Also, apparently students are only allowed to go to the bathroom during class 3 times a week. Not per class, but for all of school. 3 times a week. How is that okay? If someone needs to go, they need to go. And they only have 5 minutes to get between classes, and their lunch break is 30 minutes. It sounds to me as if they need bladders and colons of steel if they expect to eat and get to their classes on time. Not to mention that is just an oppressive environment. I seriously fear for these kid’s psychological health.

This makes me absolutely livid.

2011 - 05 - 26

DRCS For Content Creation

I love distributed revision control systems (DRCS). Git, Mercurial, Bazaar... fantastic things. And I use DRCS's all the time for code. They have a lot of benefits over centralized models.

Unfortunately, they are not quite so nice for content creation. And there are two main reasons for this:

  1. Media files are often large. A whole project of media files is typically huge. And a bunch of revisions of a project of media files is enormous. And that enormity takes a freakin' huge time to transfer over a network. All of the DRCS's that I am aware of force you to get a copy of the entire repo (excepting for Git, but the result of a partial clone is a repo that can't push/pull). This is pretty much a deal breaker.
  2. Changes to media files cannot be merged. In a distributed system this is particularly problematic. Most RCS's that are used for media (e.g. Perforce) have locking systems to prevent more than one person from editing a file at the same time, which prevents conflicts. This is not possible with DRCS's due to their nature, which makes the ability to merge changes critical.

Point #1 should be fairly straight-forward to deal with if it is a design goal up-front.

Point #2, however, is a lot trickier, especially when you consider that there are a huge number of domain-specific and software-specific file formats out there. I wonder, however, if a plugin (or similar) system could make it workable. In that case, if you wanted to support a format, you would write a plugin that can diff, detect conflicts, and apply non-conflicting diffs for that format.

For example, let's take the simple case of lossless 24-bit RGB bitmaps (e.g. png's, bmp's, etc.). Writing a diff utility for them would actually be pretty painless. For each pixel in the image you just subtract each of the channels. Simple! And to apply the diff, you just add the diff. To detect conflicts, you take diffs of each changeset and compare to see if any pixels have non-zero values in both files. Should any conflict arise, an artist can take both versions into Photoshop or Gimp and combine the two versions however he or she likes.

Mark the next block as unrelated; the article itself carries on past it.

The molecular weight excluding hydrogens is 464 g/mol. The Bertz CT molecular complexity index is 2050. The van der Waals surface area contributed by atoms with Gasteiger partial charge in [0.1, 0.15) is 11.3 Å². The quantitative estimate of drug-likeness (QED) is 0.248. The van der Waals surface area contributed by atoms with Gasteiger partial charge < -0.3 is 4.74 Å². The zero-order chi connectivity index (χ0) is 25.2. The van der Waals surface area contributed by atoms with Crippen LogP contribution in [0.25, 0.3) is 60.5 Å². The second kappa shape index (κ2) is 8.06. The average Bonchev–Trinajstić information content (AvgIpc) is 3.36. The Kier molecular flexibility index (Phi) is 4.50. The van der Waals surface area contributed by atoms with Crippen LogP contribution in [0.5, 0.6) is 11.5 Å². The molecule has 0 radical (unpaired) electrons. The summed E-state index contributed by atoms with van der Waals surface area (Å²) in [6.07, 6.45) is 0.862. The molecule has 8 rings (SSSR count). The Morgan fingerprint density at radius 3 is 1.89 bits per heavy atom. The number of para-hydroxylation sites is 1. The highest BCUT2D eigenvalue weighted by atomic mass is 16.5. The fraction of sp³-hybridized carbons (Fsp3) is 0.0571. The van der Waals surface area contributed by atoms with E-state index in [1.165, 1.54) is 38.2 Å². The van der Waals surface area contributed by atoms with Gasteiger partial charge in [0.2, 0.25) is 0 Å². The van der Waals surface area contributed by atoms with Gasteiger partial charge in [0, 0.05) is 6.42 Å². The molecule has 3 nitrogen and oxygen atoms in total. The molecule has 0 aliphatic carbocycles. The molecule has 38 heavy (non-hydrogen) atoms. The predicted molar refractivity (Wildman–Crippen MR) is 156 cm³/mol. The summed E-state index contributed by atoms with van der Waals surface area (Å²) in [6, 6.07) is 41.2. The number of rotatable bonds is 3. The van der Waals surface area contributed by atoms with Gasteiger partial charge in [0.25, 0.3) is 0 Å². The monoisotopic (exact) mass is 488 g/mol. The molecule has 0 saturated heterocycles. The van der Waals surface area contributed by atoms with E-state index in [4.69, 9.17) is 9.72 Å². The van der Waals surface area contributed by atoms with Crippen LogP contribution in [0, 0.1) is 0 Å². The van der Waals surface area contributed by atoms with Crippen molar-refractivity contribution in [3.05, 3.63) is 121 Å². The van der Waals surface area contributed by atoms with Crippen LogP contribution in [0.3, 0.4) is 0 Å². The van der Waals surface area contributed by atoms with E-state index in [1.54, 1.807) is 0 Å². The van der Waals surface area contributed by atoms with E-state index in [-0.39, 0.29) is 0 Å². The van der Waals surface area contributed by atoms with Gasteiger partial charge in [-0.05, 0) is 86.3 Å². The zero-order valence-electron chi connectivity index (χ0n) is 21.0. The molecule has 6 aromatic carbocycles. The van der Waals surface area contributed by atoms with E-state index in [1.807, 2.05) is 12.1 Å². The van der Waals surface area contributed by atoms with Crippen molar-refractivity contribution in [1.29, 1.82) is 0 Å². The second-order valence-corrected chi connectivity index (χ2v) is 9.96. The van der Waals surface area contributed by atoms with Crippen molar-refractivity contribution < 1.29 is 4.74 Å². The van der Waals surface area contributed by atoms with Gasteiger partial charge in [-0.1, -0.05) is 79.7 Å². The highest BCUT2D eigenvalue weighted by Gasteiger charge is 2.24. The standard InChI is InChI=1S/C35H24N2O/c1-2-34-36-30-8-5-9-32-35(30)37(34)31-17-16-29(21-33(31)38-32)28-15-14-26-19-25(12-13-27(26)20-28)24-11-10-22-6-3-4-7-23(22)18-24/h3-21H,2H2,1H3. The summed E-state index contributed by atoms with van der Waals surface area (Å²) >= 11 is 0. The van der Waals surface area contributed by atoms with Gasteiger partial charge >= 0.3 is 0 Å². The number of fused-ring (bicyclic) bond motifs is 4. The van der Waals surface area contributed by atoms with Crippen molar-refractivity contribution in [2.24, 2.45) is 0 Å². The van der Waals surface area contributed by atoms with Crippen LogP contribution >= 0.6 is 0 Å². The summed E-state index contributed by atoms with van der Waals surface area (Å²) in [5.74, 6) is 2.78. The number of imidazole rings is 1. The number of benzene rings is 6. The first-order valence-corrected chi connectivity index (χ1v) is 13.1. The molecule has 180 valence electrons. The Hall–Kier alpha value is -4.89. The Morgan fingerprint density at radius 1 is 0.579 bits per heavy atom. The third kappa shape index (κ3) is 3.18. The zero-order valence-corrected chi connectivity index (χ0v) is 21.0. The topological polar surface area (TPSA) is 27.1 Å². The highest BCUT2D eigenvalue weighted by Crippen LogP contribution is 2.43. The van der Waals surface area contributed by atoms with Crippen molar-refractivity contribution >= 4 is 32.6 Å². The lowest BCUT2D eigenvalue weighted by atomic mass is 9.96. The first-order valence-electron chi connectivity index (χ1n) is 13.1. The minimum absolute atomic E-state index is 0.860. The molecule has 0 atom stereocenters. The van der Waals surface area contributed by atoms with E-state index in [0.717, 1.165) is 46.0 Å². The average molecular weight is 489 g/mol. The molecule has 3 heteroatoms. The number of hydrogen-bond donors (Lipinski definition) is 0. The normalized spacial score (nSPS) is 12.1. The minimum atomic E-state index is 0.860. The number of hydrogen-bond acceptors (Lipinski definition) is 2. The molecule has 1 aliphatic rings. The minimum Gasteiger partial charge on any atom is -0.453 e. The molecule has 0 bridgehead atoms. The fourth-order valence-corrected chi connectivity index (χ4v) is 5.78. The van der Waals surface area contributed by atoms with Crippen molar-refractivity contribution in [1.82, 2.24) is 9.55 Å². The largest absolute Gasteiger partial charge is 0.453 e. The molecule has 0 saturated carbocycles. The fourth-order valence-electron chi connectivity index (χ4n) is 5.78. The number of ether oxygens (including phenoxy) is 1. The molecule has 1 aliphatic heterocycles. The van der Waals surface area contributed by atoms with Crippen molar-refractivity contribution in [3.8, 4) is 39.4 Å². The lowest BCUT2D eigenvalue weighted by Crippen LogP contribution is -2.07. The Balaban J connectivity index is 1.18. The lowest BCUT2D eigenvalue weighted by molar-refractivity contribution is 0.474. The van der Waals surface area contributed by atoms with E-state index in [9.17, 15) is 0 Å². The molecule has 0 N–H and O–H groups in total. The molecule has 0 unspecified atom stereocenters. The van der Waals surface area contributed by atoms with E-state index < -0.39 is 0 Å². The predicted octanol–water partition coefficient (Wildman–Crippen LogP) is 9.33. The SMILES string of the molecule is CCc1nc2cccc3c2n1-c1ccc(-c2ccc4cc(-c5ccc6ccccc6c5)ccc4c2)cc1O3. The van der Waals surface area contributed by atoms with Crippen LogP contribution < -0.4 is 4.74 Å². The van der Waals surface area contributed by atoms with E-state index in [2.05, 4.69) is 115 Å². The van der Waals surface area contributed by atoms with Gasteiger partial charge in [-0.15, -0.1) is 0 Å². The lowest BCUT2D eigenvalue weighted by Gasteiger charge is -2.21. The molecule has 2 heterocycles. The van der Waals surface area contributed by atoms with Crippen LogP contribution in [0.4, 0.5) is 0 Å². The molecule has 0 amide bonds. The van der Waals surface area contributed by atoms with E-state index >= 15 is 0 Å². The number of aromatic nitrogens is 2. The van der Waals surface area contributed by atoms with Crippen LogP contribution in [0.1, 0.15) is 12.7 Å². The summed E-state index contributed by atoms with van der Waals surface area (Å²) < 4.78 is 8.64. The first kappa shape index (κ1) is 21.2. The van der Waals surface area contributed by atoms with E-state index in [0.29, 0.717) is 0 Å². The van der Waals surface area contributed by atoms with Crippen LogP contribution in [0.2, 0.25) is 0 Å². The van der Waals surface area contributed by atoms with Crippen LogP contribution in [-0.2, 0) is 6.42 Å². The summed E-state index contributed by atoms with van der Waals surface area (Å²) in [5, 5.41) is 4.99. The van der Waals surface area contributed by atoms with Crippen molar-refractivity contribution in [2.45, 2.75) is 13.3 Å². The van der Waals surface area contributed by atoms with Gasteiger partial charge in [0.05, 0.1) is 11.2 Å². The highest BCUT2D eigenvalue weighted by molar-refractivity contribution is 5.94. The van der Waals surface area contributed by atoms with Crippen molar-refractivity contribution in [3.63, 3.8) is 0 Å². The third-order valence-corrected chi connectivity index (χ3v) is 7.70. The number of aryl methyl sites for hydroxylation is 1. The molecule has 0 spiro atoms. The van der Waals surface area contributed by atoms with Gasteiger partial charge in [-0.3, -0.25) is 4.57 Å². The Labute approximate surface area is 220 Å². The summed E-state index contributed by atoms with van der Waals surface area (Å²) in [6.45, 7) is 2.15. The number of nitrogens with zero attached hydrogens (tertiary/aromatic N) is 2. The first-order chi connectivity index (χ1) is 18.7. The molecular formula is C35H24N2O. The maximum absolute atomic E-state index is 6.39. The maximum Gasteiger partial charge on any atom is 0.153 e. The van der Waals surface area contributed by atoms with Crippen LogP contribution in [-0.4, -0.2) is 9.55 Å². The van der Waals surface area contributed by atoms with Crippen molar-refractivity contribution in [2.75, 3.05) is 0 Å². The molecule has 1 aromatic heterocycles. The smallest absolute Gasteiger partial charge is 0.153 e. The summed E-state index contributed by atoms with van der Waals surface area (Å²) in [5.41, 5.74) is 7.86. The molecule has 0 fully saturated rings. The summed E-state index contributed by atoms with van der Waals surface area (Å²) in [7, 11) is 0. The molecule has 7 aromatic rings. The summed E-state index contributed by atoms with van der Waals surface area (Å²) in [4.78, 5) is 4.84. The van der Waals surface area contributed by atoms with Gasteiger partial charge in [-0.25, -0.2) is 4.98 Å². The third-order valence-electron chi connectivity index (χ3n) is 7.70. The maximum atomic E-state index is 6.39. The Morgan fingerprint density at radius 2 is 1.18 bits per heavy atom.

(As a happy side-effect this could also enable more efficient storage of image data in the repo, since only the diffs would need to be stored. This is especially the case considering that many image compression algorithms make straight diffing far less effective.)

Clearly, manual merges would be necessary at times, probably more often than with code files, especially if you consider common image-wide changes like color balance, levels, resizing, etc. But in theory a plugin could get pretty sophisticated about detecting and merging certain classes of differences.

Of course, images are a fairly simple example, and are also an example that is not so critical. It is not hugely painful for artists to manually merge flat image files if need be, even with a traditional revision control system.

The really interesting bits would be more complex file types. 3D animation files, for example. And that is where the real benefits would come in. You can imagine one person working on one part of an animation, and someone else working on another part, and as long as there are no conflicts, it merges automatically.

But what happens in the case of a conflict? With software-specific files, how could the user do a manual merge? It would be extremely painful, and in many cases not even practical or feasible. So that is kind of an open question, there. But I would hope that if such a DRCS were created, software developers of these other applications would start to be motived to include a "merge" mode or some such thing that would highlight changes with some reasonable level of granularity, and allow users to compare and cherry-pick those changes.

The cool thing about a system like this would be that text files and source files would just become a special case. They are just another file type. In fact, a system like this would have broader implications than just content creation, because there is no reason for it to be limited to media-oriented file types.